when a salesperson is promoted, each higher sales rank is correlated with a 7.5% decline in the
performance of each of the manager’s subordinates following the promotion. We found similar
results regardless of whether salespeople were promoted to their own team or to new teams. In
other words, firms tend to promote top sales workers into management, even though they
become the worst managers.

In our data, among people who were actually promoted, better salespeople ended up being worse
managers. But if we could observe the managerial potential of all salespeople, and not just those
who were promoted, would we still find a negative correlation between sales performance and
managerial performance?

Answering this question is difficult because the promoted managers we observed in the data
weren’t promoted at random. For example, if firms promoted by flipping a coin, then poor
salespeople could get promoted because they were lucky, rather than being promoted because
their employer observed qualities that overcame their deficiencies as salespeople. Although
people aren’t getting promoted by coin flips, they are more likely to be promoted if they happen
to be in the right place at the right time: using variation in the promotion rates across industry
over time to act as our coin flips, we still find that better salespeople tend to be worse managers.

We also found that firms underweight other indicators that a salesperson would be a good
manager. In particular, we found that salespeople whose sales credits were shared among a large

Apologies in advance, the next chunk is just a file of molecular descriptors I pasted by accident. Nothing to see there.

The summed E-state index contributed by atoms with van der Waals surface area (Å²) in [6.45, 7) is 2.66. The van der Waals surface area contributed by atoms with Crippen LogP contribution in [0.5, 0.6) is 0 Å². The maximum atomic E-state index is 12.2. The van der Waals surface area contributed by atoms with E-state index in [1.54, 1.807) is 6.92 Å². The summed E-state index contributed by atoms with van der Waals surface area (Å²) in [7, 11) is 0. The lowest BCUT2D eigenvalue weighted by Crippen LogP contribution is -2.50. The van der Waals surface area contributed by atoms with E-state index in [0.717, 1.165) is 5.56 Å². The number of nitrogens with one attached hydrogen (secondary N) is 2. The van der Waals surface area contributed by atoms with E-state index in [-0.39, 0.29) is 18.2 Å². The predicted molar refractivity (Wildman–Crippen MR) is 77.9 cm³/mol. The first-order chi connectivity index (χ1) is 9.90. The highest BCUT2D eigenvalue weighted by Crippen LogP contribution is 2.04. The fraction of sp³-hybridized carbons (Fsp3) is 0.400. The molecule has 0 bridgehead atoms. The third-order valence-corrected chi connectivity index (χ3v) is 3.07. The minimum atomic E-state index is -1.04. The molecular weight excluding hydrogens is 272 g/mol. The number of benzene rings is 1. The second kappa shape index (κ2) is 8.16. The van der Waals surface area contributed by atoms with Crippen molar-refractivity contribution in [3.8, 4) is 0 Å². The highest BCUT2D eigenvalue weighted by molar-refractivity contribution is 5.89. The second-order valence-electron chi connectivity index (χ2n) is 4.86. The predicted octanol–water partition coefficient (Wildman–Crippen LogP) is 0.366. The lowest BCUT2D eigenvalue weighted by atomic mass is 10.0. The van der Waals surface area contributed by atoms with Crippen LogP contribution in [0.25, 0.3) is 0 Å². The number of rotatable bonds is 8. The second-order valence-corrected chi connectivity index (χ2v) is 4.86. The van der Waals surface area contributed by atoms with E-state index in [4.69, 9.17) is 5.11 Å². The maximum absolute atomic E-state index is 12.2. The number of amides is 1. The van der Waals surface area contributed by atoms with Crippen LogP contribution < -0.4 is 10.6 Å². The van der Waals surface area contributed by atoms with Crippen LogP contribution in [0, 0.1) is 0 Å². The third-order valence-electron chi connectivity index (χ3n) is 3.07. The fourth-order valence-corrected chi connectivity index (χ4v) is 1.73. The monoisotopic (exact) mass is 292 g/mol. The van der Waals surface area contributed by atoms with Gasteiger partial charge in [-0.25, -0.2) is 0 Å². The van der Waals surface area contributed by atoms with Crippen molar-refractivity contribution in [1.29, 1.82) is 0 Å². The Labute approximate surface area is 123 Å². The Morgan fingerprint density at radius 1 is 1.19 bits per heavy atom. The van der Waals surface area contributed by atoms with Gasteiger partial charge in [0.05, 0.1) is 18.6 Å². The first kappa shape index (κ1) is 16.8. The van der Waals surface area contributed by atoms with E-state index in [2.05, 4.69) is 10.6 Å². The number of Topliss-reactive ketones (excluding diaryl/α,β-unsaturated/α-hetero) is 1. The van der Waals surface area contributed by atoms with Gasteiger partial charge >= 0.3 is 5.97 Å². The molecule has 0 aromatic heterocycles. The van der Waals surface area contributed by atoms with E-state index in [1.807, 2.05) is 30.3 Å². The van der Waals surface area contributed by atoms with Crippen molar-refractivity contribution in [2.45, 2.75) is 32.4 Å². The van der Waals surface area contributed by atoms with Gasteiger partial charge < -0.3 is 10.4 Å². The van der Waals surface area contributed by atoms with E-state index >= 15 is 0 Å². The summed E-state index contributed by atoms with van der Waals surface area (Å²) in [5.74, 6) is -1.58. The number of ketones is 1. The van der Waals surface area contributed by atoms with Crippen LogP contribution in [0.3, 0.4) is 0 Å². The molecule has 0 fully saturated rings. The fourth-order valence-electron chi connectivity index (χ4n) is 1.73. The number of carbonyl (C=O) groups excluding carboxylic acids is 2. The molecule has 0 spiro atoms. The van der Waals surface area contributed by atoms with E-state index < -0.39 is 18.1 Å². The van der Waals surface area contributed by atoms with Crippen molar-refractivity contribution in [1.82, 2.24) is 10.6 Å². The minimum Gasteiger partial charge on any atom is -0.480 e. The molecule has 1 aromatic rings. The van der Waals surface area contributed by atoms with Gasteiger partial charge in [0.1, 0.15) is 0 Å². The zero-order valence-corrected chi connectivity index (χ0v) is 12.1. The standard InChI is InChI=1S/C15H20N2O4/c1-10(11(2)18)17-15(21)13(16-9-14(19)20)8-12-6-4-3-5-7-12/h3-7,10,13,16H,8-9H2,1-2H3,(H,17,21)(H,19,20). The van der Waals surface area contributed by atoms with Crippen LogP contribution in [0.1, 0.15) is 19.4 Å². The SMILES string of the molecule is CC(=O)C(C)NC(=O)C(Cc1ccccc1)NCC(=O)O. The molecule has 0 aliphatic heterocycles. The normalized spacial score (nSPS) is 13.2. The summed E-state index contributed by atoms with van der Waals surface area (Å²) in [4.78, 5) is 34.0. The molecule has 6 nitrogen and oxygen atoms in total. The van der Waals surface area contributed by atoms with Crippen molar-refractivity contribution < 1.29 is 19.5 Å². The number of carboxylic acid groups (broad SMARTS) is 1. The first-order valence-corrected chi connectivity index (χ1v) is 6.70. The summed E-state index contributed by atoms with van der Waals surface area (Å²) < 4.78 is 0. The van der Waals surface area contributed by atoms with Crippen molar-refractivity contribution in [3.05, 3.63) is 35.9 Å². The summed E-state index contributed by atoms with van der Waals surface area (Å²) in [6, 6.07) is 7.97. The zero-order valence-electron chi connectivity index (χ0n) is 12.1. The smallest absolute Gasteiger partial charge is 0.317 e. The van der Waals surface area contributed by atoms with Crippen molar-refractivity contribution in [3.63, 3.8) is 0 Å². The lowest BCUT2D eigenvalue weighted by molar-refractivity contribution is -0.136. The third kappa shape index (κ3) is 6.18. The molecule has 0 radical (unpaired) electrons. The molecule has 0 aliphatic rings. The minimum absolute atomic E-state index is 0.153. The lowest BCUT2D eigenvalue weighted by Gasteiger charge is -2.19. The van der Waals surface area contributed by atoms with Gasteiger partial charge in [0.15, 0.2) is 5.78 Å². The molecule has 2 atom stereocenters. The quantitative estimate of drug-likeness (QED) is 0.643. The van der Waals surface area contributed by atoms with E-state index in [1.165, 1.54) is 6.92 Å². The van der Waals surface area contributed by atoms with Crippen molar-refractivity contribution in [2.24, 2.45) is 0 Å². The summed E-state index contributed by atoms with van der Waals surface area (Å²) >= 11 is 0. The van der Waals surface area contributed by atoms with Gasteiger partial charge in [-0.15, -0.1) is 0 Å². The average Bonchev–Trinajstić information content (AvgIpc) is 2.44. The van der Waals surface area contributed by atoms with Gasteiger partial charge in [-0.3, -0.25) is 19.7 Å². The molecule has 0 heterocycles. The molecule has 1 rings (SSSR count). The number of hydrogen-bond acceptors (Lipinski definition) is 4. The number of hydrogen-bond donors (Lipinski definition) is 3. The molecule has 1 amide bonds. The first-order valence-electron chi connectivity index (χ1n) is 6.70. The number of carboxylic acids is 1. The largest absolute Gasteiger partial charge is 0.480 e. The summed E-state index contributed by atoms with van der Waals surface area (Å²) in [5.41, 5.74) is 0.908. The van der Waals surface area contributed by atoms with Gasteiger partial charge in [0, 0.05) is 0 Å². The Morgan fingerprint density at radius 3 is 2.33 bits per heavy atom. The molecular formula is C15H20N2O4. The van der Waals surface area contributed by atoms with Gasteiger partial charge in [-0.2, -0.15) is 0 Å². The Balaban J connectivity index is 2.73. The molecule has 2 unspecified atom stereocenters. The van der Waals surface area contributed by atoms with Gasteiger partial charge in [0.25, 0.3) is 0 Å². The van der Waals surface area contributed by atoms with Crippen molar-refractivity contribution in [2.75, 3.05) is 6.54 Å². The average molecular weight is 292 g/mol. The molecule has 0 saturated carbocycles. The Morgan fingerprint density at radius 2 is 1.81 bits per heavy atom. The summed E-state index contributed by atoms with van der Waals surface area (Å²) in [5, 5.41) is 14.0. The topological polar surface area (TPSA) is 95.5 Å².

number of collaborators become very effective managers. Credit sharing for enterprise sales is
typically a mark that the salesperson was involved in large, complex deals requiring
collaboration. This type of collaboration experience positively predicts managerial quality.

How do firms manage around the Peter Principle?

Firms have long wrestled with the Peter Principle, and our exploration of the data reveals how
firms have tried to minimize the costs of promoting top workers who become bad managers.

First, firms can reward top performers with pay rather than promotion. In our data, we found
that firms with the strongest pay-for-performance also promoted the best managers. In other
words, by rewarding sales performance with greater incentive pay, firms are free to promote the
best potential managers. The best salespeople don’t feel they “have to” become managers in
order to earn more money.
But promotions aren’t all about pay, they’re also about prestige. Other organizations (such as
Microsoft) have avoided tying promotions to changes in responsibility by using dual career
ladders, for instance, by promoting excellent programmers up a technical track and excellent
leaders up a managerial track, with similar job levels in each equating to similar pay and prestige.
These ladders allow people to progress in their career, drawing on their existing passions and
talents rather than requiring them to shift job duties.